An interrupted beta-propeller and protein disorder: structural bioinformatics insights into the N-terminus of alsin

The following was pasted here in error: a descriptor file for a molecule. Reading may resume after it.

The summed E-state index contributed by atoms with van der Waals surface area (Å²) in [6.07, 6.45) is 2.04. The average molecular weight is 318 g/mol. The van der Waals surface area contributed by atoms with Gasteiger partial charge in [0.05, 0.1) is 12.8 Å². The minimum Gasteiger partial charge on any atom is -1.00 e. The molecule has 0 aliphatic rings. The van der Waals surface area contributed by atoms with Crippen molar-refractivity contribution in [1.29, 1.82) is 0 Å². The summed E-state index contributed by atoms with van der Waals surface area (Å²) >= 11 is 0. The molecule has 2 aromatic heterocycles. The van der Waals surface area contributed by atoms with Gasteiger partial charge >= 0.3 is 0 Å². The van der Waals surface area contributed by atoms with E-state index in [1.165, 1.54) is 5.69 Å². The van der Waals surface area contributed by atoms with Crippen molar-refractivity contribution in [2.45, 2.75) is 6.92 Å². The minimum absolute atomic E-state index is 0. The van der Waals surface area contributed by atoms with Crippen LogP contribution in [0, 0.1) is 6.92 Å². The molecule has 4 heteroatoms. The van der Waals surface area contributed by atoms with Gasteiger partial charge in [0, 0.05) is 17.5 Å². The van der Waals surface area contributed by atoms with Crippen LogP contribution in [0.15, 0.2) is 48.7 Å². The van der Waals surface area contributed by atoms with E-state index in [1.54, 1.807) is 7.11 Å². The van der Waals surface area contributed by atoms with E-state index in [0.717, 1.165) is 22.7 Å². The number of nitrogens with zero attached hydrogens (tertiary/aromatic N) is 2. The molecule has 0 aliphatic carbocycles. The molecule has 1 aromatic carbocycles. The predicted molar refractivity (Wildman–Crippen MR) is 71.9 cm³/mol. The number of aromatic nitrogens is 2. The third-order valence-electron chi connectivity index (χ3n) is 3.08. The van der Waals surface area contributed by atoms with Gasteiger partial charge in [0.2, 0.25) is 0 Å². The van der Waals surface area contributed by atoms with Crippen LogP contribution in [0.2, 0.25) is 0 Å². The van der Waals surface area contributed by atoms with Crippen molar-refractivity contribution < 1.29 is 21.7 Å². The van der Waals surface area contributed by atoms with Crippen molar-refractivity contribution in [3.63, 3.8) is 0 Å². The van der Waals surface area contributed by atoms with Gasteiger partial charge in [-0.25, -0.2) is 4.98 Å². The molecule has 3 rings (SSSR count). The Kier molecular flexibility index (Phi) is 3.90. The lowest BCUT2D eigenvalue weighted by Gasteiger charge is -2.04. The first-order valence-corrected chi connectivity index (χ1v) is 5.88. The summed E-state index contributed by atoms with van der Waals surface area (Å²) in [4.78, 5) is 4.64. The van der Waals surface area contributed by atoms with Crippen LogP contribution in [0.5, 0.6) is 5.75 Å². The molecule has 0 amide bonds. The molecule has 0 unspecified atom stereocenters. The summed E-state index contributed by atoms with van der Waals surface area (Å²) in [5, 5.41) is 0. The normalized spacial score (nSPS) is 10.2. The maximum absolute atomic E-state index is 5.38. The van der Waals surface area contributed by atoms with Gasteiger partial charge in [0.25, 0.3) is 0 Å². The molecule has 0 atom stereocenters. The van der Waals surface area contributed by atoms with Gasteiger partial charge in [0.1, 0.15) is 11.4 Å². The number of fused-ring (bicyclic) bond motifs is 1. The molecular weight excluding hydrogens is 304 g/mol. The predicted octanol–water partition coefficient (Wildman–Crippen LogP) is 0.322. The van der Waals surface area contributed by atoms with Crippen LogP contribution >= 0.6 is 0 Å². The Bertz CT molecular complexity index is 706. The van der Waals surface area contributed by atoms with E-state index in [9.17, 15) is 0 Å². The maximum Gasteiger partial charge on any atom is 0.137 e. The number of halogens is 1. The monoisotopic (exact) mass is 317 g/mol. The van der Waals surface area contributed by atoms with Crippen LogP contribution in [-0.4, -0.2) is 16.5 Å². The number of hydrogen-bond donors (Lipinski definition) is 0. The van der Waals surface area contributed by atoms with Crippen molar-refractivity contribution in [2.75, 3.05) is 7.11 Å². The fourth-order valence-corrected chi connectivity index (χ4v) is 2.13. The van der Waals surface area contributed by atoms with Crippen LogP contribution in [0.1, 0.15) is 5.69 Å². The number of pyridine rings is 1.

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Defects in the human ALS2 gene, which encodes the 1,657-amino-acid residue protein alsin, are linked to several related motor neuron diseases. We created a structural model for the N-terminal 690-residue region of alsin through comparative modelling based on regulator of chromosome condensation 1 (RCC1). We propose that this alsin region contains seven RCC1-like repeats in a seven-bladed beta-propeller structure. The propeller is formed by a double clasp arrangement containing two segments (residues 1–218 and residues 525–690). The 306-residue insert region, predicted to lie within blade 5 and to be largely disordered, is poorly conserved across species. Surface patches of evolutionary conservation probably indicate locations of binding sites. Both disease-causing missense mutations—Cys157Tyr and Gly540Glu—are buried in the propeller and likely to be structurally disruptive. This study aids design of experimental studies by highlighting the importance of construct length, will enhance interpretation of protein–protein interactions, and enable rational site-directed mutagenesis.